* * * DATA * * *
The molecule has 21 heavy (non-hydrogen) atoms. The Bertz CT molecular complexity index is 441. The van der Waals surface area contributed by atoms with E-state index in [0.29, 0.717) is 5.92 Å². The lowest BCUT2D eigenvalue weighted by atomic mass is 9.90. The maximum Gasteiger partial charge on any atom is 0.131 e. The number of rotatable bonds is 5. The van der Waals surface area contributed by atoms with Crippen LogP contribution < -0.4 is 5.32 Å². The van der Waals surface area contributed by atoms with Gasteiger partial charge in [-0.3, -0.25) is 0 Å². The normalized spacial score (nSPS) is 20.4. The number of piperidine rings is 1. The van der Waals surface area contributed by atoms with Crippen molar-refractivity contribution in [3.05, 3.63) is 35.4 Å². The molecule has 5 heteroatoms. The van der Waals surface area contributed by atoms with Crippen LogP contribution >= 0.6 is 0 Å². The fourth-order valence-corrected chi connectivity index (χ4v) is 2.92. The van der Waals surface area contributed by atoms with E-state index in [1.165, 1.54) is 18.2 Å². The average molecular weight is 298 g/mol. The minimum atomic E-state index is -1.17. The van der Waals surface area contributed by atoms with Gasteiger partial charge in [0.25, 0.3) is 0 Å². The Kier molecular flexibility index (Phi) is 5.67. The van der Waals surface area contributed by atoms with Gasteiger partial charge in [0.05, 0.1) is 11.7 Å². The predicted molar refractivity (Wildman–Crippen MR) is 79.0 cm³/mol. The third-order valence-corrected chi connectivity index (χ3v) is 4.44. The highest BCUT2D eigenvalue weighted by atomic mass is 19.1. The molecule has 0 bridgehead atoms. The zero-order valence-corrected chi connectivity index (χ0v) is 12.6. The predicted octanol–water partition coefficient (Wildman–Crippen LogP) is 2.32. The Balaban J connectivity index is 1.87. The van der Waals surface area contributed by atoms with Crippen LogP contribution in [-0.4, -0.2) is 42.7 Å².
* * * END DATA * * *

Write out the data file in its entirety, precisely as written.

The molecule has 21 heavy (non-hydrogen) atoms. The Bertz CT molecular complexity index is 441. The van der Waals surface area contributed by atoms with E-state index in [0.29, 0.717) is 5.92 Å². The lowest BCUT2D eigenvalue weighted by atomic mass is 9.90. The maximum Gasteiger partial charge on any atom is 0.131 e. The number of rotatable bonds is 5. The van der Waals surface area contributed by atoms with Crippen LogP contribution < -0.4 is 5.32 Å². The van der Waals surface area contributed by atoms with Gasteiger partial charge in [-0.3, -0.25) is 0 Å². The normalized spacial score (nSPS) is 20.4. The number of piperidine rings is 1. The van der Waals surface area contributed by atoms with Crippen molar-refractivity contribution in [3.05, 3.63) is 35.4 Å². The molecule has 5 heteroatoms. The van der Waals surface area contributed by atoms with Crippen LogP contribution >= 0.6 is 0 Å². The fourth-order valence-corrected chi connectivity index (χ4v) is 2.92. The van der Waals surface area contributed by atoms with E-state index in [1.165, 1.54) is 18.2 Å². The average molecular weight is 298 g/mol. The minimum atomic E-state index is -1.17. The van der Waals surface area contributed by atoms with Gasteiger partial charge in [0.25, 0.3) is 0 Å². The Kier molecular flexibility index (Phi) is 5.67. The van der Waals surface area contributed by atoms with Gasteiger partial charge in [0.05, 0.1) is 11.7 Å². The predicted molar refractivity (Wildman–Crippen MR) is 79.0 cm³/mol. The third-order valence-corrected chi connectivity index (χ3v) is 4.44. The highest BCUT2D eigenvalue weighted by atomic mass is 19.1. The molecule has 0 bridgehead atoms. The zero-order valence-corrected chi connectivity index (χ0v) is 12.6. The predicted octanol–water partition coefficient (Wildman–Crippen LogP) is 2.32. The Balaban J connectivity index is 1.87. The van der Waals surface area contributed by atoms with Crippen LogP contribution in [-0.4, -0.2) is 42.7 Å².